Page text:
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Stephanie Lloyd, leading Katy, and her daughter, Cassie, on Baxter
East County Wednesday, Feb. 27, 2013 4 years ago

Cowboy Trail, Cowgirl Ride

by: Pam Eubanks Senior Editor

EAST COUNTY — East County resident Stephanie Lloyd and her daughter, Cassie, love to ride horses, although they don’t have as much time for the hobby as they’d like.

In fact, each year, the pair turns its passion for horseback riding into a weeklong historical adventure.

On Feb. 16, the Lloyds pulled on their jeans and cowboy boots, saddled their horses and headed off on a weeklong cross-state ride — one that relives Florida’s history by reenacting the trip Florida cowboys, called “crackers,” would take back home to the east coast, after driving their cattle to the Bradenton area for sale.

The Florida Cracker Trail Association’s Cross State Ride this year celebrated its 26th year, with more than 120 riders participating in the 110-mile journey through five counties.

“It’s keeping history alive,” said Cassie Lloyd, 11.

Stephanie Lloyd, a second-grade teacher at Braden River Elementary School, agreed.

“Back in the old days, the Florida crackers — (cowboys) were called crackers because of the sound of their whips — would drive the cattle across the state to the Tampa area and they would ship (the cattle) from here (to places like Cuba and South America),” Lloyd says. “Florida really was a well-known cattle state. They drove the cattle from east to west. We re-enact their trip back.”

“Everybody thinks it’s so much fun, and it is,” she says. “But it’s hard. By 8 p.m., you’re exhausted.”

Participants start their morning with breakfast around 6 a.m., before readying their horses, making other arrangements and heading onto the trail for several hours of riding, starting around 8 a.m. each day.

An outside company caters meals on the trip, so riders don’t have to worry about transporting food. After a lunch break, a bus transports riders to their morning campsites, and riders move their rigs — tents, RVs or horse trailers with living quarters — to their evening campsite. Riders then are transported back to their lunch location to complete the remainder of their roughly 20-mile daily ride.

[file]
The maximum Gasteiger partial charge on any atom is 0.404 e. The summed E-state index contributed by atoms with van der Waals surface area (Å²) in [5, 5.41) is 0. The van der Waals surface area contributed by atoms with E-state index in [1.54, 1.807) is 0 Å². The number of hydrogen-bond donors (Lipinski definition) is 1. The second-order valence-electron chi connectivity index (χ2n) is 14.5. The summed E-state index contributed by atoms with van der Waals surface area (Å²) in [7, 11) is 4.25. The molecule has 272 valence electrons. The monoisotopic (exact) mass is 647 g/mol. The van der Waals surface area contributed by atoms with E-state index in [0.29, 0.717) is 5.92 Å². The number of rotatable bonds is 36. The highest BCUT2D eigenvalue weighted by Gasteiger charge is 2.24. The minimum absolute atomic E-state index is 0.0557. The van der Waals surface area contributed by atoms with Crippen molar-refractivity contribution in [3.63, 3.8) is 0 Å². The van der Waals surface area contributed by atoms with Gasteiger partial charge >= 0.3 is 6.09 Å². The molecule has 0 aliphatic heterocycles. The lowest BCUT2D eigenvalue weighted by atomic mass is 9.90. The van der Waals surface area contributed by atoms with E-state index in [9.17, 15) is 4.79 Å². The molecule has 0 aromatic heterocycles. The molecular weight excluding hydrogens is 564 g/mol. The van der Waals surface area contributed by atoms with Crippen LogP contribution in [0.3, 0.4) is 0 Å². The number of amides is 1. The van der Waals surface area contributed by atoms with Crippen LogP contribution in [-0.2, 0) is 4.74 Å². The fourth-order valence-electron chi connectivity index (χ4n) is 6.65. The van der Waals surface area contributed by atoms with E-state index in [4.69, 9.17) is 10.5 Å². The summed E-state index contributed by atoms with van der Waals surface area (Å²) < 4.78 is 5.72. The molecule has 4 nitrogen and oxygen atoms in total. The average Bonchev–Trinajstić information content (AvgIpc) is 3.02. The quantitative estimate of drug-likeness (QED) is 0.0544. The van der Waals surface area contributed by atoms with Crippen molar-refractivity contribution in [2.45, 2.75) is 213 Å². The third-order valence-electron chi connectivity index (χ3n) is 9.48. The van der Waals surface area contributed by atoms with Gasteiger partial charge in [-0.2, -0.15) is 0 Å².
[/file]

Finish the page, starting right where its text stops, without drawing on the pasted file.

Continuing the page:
“My oldest sister, Lisa (Belsito) has been doing (the ride) for 25 years,” Stephanie Lloyd said. “She really got me into it. She took my nieces and me. She got us hooked. After I started getting horses (of my own), we haven’t stopped.”

Cassie Lloyd, who competes in hunter/jumper and loves horseback riding, in general, has participated in the ride since she was 5 years old.

She said she loves to watch the horses participating in the trip, as well as visiting with the friends she meets along the way.

“Every year, I get thrown into the water trough,” Cassie said, laughing. “Things to look forward to.”

Stephanie Lloyd, in particular, loves the people on the trail, as well. The ride, itself, while relaxing, is tiring, and participants not only ride alongside each other for conversation but also help one another tend their horses and other tasks.

“You talk to people along the way,” Stephanie Lloyd said. “You kind of lose track of time. It’s those memories you build.

“I don’t think people really know the history of Florida,” she said. “It’s beautiful. You see all this land, and it makes you want to protect it.”

The ride is something both she and Cassie look forward to each year. And, although, the duo may have to adjust its participation in the Cracker Trail ride once Cassie starts middle school next year, limiting the number of days it participates, Stephanie Lloyd said she hopes to continue the family tradition in which she’s participated for 22 years and for Cassie for six years.

Contact Pam Eubanks at [email protected].

The following is a song Cassie Lloyd wrote with a friend while on this year’s trip.

Florida cracker cowgirls pretty as can be
riding through the wind
never to be seen again until next weekend!

Roping and cracking their whips
hoping they’re not in
trouble when they ride in.

Getting bucked around, falling on the ground
hopping back in the saddle, holding on tight
so it won’t happen again.

Tied up our horses and kicked off our boots
taking a little rest to get a little loose.

No cell phones or make-up on like them city folks
We’re pretty as can be
Just the way the cowboys like it!

Daily schedule
6 to 7 a.m. — Breakfast
7 to 8 a.m. — Get ready to leave
8 a.m. to noon — Ride
Noon to 1 p.m. — Break for lunch
1 to 2 p.m. — Move camping gear to night location
2 to 5 p.m. — Ride again
5 p.m. — Arrive at campsite
6 to 7 p.m. — Dinner
7 p.m. — Relax with friends or trail festivities
8 p.m. — Lights out

Feb. 15 — Meet and greet
Feb. 16 — Mandatory rider’s meeting. Music by folk singer Jerry Mincey.
Feb. 17 — FCTA fundraising auction
Feb. 18 — Whip-cracking practice until dark
Feb. 19 — Authentic Western wear day. Music by the Shannon Reed Band.
Feb. 20 — Red, white and blue day. Cow whip poppy contest. After-dinner presentation by historian Nelson Bailey on early Florida history.
Feb. 21 — Authentic Historic Wear Day. Kids showmanship class. After-dinner presentation by Florida poet Doyle Rigdon.
Feb. 22 — Rider awards and dance to the sounds of the Olden New Band.
Feb. 23 — Parade at downtown Ft. Pierce. Reach riding, waterfront camping and pub trot.

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